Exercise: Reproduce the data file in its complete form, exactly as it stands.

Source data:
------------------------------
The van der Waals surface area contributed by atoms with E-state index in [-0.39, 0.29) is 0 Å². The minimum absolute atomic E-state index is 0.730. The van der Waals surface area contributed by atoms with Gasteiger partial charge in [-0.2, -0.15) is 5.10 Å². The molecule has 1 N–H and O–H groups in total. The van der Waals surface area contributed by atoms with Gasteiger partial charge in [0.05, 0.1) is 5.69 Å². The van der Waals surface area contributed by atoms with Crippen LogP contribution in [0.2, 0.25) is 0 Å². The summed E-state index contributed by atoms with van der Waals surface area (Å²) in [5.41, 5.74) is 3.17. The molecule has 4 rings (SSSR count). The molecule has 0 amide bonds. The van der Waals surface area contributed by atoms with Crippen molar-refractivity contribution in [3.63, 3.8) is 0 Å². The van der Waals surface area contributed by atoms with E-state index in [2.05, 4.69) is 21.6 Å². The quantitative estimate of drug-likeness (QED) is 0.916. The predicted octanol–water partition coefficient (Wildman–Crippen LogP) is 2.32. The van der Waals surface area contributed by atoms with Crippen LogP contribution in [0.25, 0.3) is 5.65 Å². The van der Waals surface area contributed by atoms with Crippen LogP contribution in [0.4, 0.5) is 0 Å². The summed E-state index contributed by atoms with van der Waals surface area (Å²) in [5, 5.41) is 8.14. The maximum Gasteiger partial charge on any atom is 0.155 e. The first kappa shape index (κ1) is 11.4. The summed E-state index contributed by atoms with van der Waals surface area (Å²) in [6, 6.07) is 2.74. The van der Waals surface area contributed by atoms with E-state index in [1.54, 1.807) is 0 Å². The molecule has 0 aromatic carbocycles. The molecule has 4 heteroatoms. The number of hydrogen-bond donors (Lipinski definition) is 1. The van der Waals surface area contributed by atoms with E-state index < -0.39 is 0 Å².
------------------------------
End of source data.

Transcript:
The van der Waals surface area contributed by atoms with E-state index in [-0.39, 0.29) is 0 Å². The minimum absolute atomic E-state index is 0.730. The van der Waals surface area contributed by atoms with Gasteiger partial charge in [-0.2, -0.15) is 5.10 Å². The molecule has 1 N–H and O–H groups in total. The van der Waals surface area contributed by atoms with Gasteiger partial charge in [0.05, 0.1) is 5.69 Å². The van der Waals surface area contributed by atoms with Crippen LogP contribution in [0.2, 0.25) is 0 Å². The summed E-state index contributed by atoms with van der Waals surface area (Å²) in [5.41, 5.74) is 3.17. The molecule has 4 rings (SSSR count). The molecule has 0 amide bonds. The van der Waals surface area contributed by atoms with Crippen molar-refractivity contribution in [3.63, 3.8) is 0 Å². The van der Waals surface area contributed by atoms with E-state index in [2.05, 4.69) is 21.6 Å². The quantitative estimate of drug-likeness (QED) is 0.916. The predicted octanol–water partition coefficient (Wildman–Crippen LogP) is 2.32. The van der Waals surface area contributed by atoms with Crippen LogP contribution in [0.25, 0.3) is 5.65 Å². The van der Waals surface area contributed by atoms with Crippen LogP contribution in [0.4, 0.5) is 0 Å². The summed E-state index contributed by atoms with van der Waals surface area (Å²) in [5, 5.41) is 8.14. The maximum Gasteiger partial charge on any atom is 0.155 e. The first kappa shape index (κ1) is 11.4. The summed E-state index contributed by atoms with van der Waals surface area (Å²) in [6, 6.07) is 2.74. The van der Waals surface area contributed by atoms with E-state index in [1.54, 1.807) is 0 Å². The molecule has 0 aromatic carbocycles. The molecule has 4 heteroatoms. The number of hydrogen-bond donors (Lipinski definition) is 1. The van der Waals surface area contributed by atoms with E-state index < -0.39 is 0 Å².